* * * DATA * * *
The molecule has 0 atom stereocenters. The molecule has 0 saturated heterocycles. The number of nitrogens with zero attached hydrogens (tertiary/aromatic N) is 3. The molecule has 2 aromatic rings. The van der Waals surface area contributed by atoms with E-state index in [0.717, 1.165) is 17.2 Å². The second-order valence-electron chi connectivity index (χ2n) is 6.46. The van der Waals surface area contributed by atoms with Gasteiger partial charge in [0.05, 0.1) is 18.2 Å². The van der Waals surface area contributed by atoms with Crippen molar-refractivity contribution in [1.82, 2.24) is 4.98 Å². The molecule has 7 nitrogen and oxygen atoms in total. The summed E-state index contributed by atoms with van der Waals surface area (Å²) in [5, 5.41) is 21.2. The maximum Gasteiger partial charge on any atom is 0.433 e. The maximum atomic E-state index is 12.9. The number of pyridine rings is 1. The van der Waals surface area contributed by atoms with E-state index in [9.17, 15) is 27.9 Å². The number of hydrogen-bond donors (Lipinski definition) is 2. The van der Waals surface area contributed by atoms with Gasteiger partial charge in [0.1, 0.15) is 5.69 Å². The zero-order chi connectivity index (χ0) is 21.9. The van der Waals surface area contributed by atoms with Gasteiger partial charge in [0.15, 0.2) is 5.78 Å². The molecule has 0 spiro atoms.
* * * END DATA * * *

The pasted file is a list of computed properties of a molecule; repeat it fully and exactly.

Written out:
The molecule has 0 atom stereocenters. The molecule has 0 saturated heterocycles. The number of nitrogens with zero attached hydrogens (tertiary/aromatic N) is 3. The molecule has 2 aromatic rings. The van der Waals surface area contributed by atoms with E-state index in [0.717, 1.165) is 17.2 Å². The second-order valence-electron chi connectivity index (χ2n) is 6.46. The van der Waals surface area contributed by atoms with Gasteiger partial charge in [0.05, 0.1) is 18.2 Å². The van der Waals surface area contributed by atoms with Crippen molar-refractivity contribution in [1.82, 2.24) is 4.98 Å². The molecule has 7 nitrogen and oxygen atoms in total. The summed E-state index contributed by atoms with van der Waals surface area (Å²) in [5, 5.41) is 21.2. The maximum Gasteiger partial charge on any atom is 0.433 e. The maximum atomic E-state index is 12.9. The number of pyridine rings is 1. The van der Waals surface area contributed by atoms with E-state index in [9.17, 15) is 27.9 Å². The number of hydrogen-bond donors (Lipinski definition) is 2. The van der Waals surface area contributed by atoms with Gasteiger partial charge in [0.1, 0.15) is 5.69 Å². The zero-order chi connectivity index (χ0) is 21.9. The van der Waals surface area contributed by atoms with Gasteiger partial charge in [0.15, 0.2) is 5.78 Å². The molecule has 0 spiro atoms.